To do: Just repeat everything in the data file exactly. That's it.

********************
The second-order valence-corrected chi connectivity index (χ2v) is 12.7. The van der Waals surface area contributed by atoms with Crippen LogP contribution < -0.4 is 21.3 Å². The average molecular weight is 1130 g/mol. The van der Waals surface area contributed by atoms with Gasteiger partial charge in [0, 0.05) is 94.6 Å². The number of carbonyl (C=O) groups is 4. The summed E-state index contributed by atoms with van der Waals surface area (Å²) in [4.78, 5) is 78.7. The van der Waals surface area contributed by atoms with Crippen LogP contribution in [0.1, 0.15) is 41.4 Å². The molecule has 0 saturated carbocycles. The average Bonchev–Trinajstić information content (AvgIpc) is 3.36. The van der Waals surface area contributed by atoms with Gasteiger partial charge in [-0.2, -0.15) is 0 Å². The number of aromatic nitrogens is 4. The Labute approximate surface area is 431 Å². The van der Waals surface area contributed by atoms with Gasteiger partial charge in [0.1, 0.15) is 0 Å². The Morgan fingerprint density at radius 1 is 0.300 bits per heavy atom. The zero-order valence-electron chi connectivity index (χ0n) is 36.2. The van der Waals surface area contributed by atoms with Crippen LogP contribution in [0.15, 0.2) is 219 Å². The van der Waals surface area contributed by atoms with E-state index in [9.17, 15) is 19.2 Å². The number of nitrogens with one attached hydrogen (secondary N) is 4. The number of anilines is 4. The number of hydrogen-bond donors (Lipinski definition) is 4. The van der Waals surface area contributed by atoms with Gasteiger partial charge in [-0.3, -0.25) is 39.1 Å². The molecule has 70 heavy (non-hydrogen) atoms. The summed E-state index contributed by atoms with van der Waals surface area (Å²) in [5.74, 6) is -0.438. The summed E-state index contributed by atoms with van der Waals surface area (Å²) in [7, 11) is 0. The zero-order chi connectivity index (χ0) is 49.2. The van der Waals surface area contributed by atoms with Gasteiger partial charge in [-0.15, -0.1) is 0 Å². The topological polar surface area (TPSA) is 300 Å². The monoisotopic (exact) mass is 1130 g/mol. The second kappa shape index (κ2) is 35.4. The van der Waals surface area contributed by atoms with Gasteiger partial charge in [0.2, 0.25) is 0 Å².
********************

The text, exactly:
The second-order valence-corrected chi connectivity index (χ2v) is 12.7. The van der Waals surface area contributed by atoms with Crippen LogP contribution < -0.4 is 21.3 Å². The average molecular weight is 1130 g/mol. The van der Waals surface area contributed by atoms with Gasteiger partial charge in [0, 0.05) is 94.6 Å². The number of carbonyl (C=O) groups is 4. The summed E-state index contributed by atoms with van der Waals surface area (Å²) in [4.78, 5) is 78.7. The van der Waals surface area contributed by atoms with Crippen LogP contribution in [0.1, 0.15) is 41.4 Å². The molecule has 0 saturated carbocycles. The average Bonchev–Trinajstić information content (AvgIpc) is 3.36. The van der Waals surface area contributed by atoms with Gasteiger partial charge in [-0.2, -0.15) is 0 Å². The number of aromatic nitrogens is 4. The Labute approximate surface area is 431 Å². The van der Waals surface area contributed by atoms with Gasteiger partial charge in [0.1, 0.15) is 0 Å². The Morgan fingerprint density at radius 1 is 0.300 bits per heavy atom. The zero-order valence-electron chi connectivity index (χ0n) is 36.2. The van der Waals surface area contributed by atoms with Crippen LogP contribution in [0.15, 0.2) is 219 Å². The van der Waals surface area contributed by atoms with E-state index in [9.17, 15) is 19.2 Å². The number of nitrogens with one attached hydrogen (secondary N) is 4. The number of anilines is 4. The number of hydrogen-bond donors (Lipinski definition) is 4. The van der Waals surface area contributed by atoms with Gasteiger partial charge in [-0.3, -0.25) is 39.1 Å². The molecule has 70 heavy (non-hydrogen) atoms. The summed E-state index contributed by atoms with van der Waals surface area (Å²) in [5.74, 6) is -0.438. The summed E-state index contributed by atoms with van der Waals surface area (Å²) in [7, 11) is 0. The zero-order chi connectivity index (χ0) is 49.2. The van der Waals surface area contributed by atoms with Gasteiger partial charge in [-0.15, -0.1) is 0 Å². The topological polar surface area (TPSA) is 300 Å². The monoisotopic (exact) mass is 1130 g/mol. The second kappa shape index (κ2) is 35.4. The van der Waals surface area contributed by atoms with Gasteiger partial charge in [0.2, 0.25) is 0 Å².